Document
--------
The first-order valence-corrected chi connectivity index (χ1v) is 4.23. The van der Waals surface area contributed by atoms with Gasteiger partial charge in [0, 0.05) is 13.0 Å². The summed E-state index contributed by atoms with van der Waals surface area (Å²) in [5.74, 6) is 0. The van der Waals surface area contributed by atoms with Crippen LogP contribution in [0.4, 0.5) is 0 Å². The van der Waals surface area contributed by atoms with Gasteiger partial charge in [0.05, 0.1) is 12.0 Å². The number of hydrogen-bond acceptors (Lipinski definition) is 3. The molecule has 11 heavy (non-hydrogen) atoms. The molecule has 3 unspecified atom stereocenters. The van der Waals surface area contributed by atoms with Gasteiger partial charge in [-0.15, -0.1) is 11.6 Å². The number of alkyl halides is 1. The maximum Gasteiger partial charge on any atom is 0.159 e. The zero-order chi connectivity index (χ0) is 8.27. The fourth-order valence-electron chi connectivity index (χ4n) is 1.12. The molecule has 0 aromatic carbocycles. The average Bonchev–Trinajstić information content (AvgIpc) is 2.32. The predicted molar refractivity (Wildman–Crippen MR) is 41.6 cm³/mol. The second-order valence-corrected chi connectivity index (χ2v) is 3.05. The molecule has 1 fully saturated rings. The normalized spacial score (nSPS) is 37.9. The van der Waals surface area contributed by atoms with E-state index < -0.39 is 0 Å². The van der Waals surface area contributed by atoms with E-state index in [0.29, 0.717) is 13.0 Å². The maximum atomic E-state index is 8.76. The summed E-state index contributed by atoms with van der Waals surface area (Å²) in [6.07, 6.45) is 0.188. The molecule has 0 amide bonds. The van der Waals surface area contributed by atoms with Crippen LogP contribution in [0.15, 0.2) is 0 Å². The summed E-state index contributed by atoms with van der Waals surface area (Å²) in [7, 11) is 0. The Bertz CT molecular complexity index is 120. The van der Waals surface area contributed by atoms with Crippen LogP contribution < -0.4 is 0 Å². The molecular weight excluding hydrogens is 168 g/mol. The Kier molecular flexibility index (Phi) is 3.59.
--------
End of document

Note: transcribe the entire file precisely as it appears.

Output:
The first-order valence-corrected chi connectivity index (χ1v) is 4.23. The van der Waals surface area contributed by atoms with Gasteiger partial charge in [0, 0.05) is 13.0 Å². The summed E-state index contributed by atoms with van der Waals surface area (Å²) in [5.74, 6) is 0. The van der Waals surface area contributed by atoms with Crippen LogP contribution in [0.4, 0.5) is 0 Å². The van der Waals surface area contributed by atoms with Gasteiger partial charge in [0.05, 0.1) is 12.0 Å². The number of hydrogen-bond acceptors (Lipinski definition) is 3. The molecule has 11 heavy (non-hydrogen) atoms. The molecule has 3 unspecified atom stereocenters. The van der Waals surface area contributed by atoms with Gasteiger partial charge in [-0.15, -0.1) is 11.6 Å². The number of alkyl halides is 1. The maximum Gasteiger partial charge on any atom is 0.159 e. The zero-order chi connectivity index (χ0) is 8.27. The fourth-order valence-electron chi connectivity index (χ4n) is 1.12. The molecule has 0 aromatic carbocycles. The average Bonchev–Trinajstić information content (AvgIpc) is 2.32. The predicted molar refractivity (Wildman–Crippen MR) is 41.6 cm³/mol. The second-order valence-corrected chi connectivity index (χ2v) is 3.05. The molecule has 1 fully saturated rings. The normalized spacial score (nSPS) is 37.9. The van der Waals surface area contributed by atoms with E-state index < -0.39 is 0 Å². The van der Waals surface area contributed by atoms with E-state index in [0.29, 0.717) is 13.0 Å². The maximum atomic E-state index is 8.76. The summed E-state index contributed by atoms with van der Waals surface area (Å²) in [6.07, 6.45) is 0.188. The molecule has 0 amide bonds. The van der Waals surface area contributed by atoms with Crippen LogP contribution in [0.15, 0.2) is 0 Å². The summed E-state index contributed by atoms with van der Waals surface area (Å²) in [7, 11) is 0. The Bertz CT molecular complexity index is 120. The van der Waals surface area contributed by atoms with Crippen LogP contribution < -0.4 is 0 Å². The molecular weight excluding hydrogens is 168 g/mol. The Kier molecular flexibility index (Phi) is 3.59.